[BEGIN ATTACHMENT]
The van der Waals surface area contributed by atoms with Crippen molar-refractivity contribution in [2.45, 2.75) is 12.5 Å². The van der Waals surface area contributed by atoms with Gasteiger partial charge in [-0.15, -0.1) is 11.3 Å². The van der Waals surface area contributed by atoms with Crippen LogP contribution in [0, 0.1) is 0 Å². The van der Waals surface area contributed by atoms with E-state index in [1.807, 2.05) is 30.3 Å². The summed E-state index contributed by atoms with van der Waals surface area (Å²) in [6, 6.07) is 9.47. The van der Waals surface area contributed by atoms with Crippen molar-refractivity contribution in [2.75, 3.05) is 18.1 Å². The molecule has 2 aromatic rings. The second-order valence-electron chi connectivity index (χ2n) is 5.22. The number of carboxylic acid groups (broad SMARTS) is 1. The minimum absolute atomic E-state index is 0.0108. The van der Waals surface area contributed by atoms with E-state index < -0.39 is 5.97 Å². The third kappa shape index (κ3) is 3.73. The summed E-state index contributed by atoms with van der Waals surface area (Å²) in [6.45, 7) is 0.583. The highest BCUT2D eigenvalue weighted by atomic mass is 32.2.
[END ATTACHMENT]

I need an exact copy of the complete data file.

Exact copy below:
The van der Waals surface area contributed by atoms with Crippen molar-refractivity contribution in [2.45, 2.75) is 12.5 Å². The van der Waals surface area contributed by atoms with Gasteiger partial charge in [-0.15, -0.1) is 11.3 Å². The van der Waals surface area contributed by atoms with Crippen LogP contribution in [0, 0.1) is 0 Å². The van der Waals surface area contributed by atoms with E-state index in [1.807, 2.05) is 30.3 Å². The summed E-state index contributed by atoms with van der Waals surface area (Å²) in [6, 6.07) is 9.47. The van der Waals surface area contributed by atoms with Crippen molar-refractivity contribution in [2.75, 3.05) is 18.1 Å². The molecule has 2 aromatic rings. The second-order valence-electron chi connectivity index (χ2n) is 5.22. The number of carboxylic acid groups (broad SMARTS) is 1. The minimum absolute atomic E-state index is 0.0108. The van der Waals surface area contributed by atoms with E-state index < -0.39 is 5.97 Å². The third kappa shape index (κ3) is 3.73. The summed E-state index contributed by atoms with van der Waals surface area (Å²) in [6.45, 7) is 0.583. The highest BCUT2D eigenvalue weighted by atomic mass is 32.2.